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Code, Show, and Tell

Professional JavaScript: Episode 2

Last Updated: 2021-02-22

The following is a transcript of the latest episode on the Professional JavaScript podcast.


Hey everyone and welcome to the second episode of Professional JavaScript, the podcast for learning how to grow as a JavaScript developer in a professional environment where the problems are greater than just another todo list tutorial.

Each week, I, Michael Mangialardi, will be sharing what I’m learning as I write JavaScript code on a professional team. I’ll cover tips, tricks, technologies, and other goodies that you don’t always get when consuming other online resources.

Today’s Episode

In today’s episode, I’ll be telling you why you should consider starting a “show and tell” among your developer peers.


If you were to ask me to give a summary as to why I enjoy using Twitter, I would say that it serves as a show and tell among the JavaScript community.

My feed is full of passionate web developers showing and telling of what they are learning.

Initiating a show and tell with your team can also provide a lot of value.


First things first, how can you start a show and tell with your team?

I would suggest that you create a recurring event with the JavaScript developers that you work with. Having one meeting per month is a good initial goal.

It is easier to start small and grow later. With time, as you get comfortable with the routine of conducting a show and tell, you can include peers from other teams and/or increase the frequency of the meetings.

Second, what should be the description of the event be?

A good description will give people a sense of the intention, format, and expectation of the show and tell.

The intention is to get together to show and tell about what people have been learning. This may include learning new technologies, implementing a code pattern, improving a process, etc.

A good format is to go around the room and see if anyone has anything that they want to show and tell. Depending on the size of your group, you will want to specify a time limit for each person so that the meeting moves along promptly. As someone is presenting, questions and comments are welcome.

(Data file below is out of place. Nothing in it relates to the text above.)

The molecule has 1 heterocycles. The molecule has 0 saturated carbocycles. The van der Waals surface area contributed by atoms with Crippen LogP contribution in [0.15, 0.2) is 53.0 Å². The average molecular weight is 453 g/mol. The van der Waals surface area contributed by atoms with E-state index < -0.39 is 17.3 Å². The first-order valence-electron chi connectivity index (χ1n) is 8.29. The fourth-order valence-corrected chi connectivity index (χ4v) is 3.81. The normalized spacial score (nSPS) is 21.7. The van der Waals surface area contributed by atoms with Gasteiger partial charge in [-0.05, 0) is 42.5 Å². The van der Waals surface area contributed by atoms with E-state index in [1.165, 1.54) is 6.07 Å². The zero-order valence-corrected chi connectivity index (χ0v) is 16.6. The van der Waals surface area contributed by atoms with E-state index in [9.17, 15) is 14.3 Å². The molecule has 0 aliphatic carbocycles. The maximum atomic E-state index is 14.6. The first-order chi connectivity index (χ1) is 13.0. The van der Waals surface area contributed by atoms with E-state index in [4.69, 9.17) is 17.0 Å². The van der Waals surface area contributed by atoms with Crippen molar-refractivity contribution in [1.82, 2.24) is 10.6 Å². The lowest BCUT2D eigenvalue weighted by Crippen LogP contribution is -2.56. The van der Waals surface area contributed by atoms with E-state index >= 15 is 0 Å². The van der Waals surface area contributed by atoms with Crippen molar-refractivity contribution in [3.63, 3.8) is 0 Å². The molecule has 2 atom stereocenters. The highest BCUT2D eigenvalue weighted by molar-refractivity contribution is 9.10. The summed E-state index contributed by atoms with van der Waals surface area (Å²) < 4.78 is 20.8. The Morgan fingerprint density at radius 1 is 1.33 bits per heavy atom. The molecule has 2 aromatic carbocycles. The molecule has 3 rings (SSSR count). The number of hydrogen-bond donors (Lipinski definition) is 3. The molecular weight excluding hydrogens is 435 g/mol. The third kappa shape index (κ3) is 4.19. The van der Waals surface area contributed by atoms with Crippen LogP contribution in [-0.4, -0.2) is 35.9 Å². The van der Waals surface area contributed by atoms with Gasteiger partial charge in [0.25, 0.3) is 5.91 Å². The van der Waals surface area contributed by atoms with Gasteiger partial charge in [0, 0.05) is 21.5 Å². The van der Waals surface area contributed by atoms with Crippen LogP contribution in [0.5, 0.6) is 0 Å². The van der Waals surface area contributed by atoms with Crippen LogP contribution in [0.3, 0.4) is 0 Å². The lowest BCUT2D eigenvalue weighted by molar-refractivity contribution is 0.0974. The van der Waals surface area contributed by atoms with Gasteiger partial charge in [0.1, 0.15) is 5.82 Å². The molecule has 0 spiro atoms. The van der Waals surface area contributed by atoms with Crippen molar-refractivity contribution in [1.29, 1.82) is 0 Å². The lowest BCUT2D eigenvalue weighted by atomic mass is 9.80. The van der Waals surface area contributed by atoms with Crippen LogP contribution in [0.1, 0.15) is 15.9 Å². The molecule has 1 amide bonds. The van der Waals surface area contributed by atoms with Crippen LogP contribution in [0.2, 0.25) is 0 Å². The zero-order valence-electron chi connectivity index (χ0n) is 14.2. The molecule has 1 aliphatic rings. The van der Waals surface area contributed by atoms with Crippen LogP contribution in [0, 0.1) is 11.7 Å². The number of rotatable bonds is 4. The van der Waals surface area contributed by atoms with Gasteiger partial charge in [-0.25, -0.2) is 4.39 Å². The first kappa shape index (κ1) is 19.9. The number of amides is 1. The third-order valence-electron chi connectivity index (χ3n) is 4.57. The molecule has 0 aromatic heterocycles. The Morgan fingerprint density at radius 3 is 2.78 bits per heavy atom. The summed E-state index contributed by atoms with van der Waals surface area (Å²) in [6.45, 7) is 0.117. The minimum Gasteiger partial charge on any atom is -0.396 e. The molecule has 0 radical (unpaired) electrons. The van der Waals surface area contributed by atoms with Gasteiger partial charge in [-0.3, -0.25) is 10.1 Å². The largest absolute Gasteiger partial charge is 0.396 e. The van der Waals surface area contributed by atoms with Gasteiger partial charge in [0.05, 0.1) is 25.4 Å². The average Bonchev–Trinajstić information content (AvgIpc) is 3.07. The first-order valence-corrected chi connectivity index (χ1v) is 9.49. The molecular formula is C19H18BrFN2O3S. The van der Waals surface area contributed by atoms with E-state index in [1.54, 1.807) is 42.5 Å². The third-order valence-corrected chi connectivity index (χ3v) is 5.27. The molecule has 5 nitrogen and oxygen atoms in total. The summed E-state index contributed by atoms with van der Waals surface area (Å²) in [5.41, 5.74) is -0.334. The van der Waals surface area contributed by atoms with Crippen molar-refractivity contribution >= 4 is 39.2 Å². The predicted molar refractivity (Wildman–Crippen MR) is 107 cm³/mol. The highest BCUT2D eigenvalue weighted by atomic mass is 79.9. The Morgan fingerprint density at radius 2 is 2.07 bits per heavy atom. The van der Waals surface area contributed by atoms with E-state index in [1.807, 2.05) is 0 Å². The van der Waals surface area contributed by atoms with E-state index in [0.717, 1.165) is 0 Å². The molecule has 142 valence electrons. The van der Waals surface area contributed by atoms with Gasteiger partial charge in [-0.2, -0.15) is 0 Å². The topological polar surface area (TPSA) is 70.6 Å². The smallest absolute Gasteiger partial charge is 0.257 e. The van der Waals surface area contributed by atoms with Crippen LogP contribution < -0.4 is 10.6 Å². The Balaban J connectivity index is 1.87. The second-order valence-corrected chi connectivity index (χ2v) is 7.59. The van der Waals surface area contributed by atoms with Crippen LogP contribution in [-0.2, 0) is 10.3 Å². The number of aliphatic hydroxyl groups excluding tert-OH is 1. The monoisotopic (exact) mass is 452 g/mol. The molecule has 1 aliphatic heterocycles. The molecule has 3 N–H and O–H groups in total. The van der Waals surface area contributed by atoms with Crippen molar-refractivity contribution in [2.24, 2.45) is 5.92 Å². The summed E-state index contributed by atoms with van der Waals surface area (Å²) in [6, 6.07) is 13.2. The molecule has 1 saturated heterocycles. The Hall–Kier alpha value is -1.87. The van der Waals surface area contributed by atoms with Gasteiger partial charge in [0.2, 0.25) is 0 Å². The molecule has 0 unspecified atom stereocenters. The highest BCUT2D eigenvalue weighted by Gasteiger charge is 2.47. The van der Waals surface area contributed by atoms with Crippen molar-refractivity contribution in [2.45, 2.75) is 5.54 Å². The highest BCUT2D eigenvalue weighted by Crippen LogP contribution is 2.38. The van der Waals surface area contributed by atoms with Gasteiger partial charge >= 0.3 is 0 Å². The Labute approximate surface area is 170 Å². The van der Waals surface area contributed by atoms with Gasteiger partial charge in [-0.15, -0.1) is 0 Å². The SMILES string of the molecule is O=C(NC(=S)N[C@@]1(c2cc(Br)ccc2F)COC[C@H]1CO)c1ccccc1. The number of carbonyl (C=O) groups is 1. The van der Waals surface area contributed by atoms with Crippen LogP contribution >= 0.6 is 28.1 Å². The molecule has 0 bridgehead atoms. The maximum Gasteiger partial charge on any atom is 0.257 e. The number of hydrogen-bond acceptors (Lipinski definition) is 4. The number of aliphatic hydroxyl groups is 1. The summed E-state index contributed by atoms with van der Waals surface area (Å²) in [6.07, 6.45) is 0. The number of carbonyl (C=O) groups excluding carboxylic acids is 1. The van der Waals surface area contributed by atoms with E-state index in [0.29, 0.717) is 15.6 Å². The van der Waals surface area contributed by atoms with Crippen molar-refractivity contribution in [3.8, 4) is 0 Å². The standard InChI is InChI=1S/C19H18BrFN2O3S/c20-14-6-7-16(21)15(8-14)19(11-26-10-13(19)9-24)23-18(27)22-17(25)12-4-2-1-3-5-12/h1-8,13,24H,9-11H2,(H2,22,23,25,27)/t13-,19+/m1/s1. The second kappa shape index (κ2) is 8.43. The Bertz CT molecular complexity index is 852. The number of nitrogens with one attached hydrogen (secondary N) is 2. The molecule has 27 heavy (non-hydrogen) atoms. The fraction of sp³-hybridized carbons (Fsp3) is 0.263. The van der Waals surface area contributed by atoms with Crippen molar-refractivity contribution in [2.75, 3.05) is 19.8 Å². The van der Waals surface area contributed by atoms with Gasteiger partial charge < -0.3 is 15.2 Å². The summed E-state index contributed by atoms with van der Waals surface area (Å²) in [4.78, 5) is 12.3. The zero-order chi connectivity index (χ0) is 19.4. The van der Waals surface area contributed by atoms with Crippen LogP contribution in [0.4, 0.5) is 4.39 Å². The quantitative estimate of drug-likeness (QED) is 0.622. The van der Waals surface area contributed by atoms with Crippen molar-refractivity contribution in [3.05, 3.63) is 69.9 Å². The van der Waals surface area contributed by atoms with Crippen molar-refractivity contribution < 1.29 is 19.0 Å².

When leading up a routine of the show and tell with your team, you may be the only person showing and telling until people feel comfortable.

Be ok with that and make it clear that no one is expected to show and tell. Coming just to listen and learn is A-OK.

As you lead the show and tell meeting, be ready to always present even if no one else has come with anything prepared.

Finally, what is the benefit of initiating and consistently contributing to a show and tell with your team?

One benefit is that it provides an incentive to learn. When you have to explain what you are learning back to someone else, it helps make what you are learning stick.

Providing an incentive to learn to your every day also greatly increases personal motivation, giving you the energy to push yourself to grow as a developer.

Another benefit is that a show and tells increases communication amongst your peers. Everyone benefits by coming together to learn. There is only so much you can learn and work on at once.

By hearing what other people are learning about will likely expose you to things you haven’t thought of before. Even if you’re already familiar with what they are learning, there will always be something fresh when hearing about it from a different person and perspective.

Finally, initiating and consistently contributing to a show and tell exemplifies your passion and leadership skills. This will not only increase your credibility amongst your peers but demonstrate your soft skills to other leaders around you.

As you expand the show and tell to include other JavaScript developers from other teams (and/or your team grows), your credibility and network will expand as well.


That’s all folks. I hope this inspires you to initiate a show and tell with your team. If you are already a part of a show and tell, I hope it increases your appreciation for it and motivation to contribute to it.


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Michael Mangialardi is a software developer specializing in UI development with React and fluent in UI/UX design. As a survivor of impostor syndrome, he loves to make learning technical skills digestible and practical. Formerly, he published articles, ebooks, and coding challenges under his brand "Coding Artist." Today, he looks forward to using his mature experience to give back to the web development community. He lives in beautiful, historic Virginia with his wife.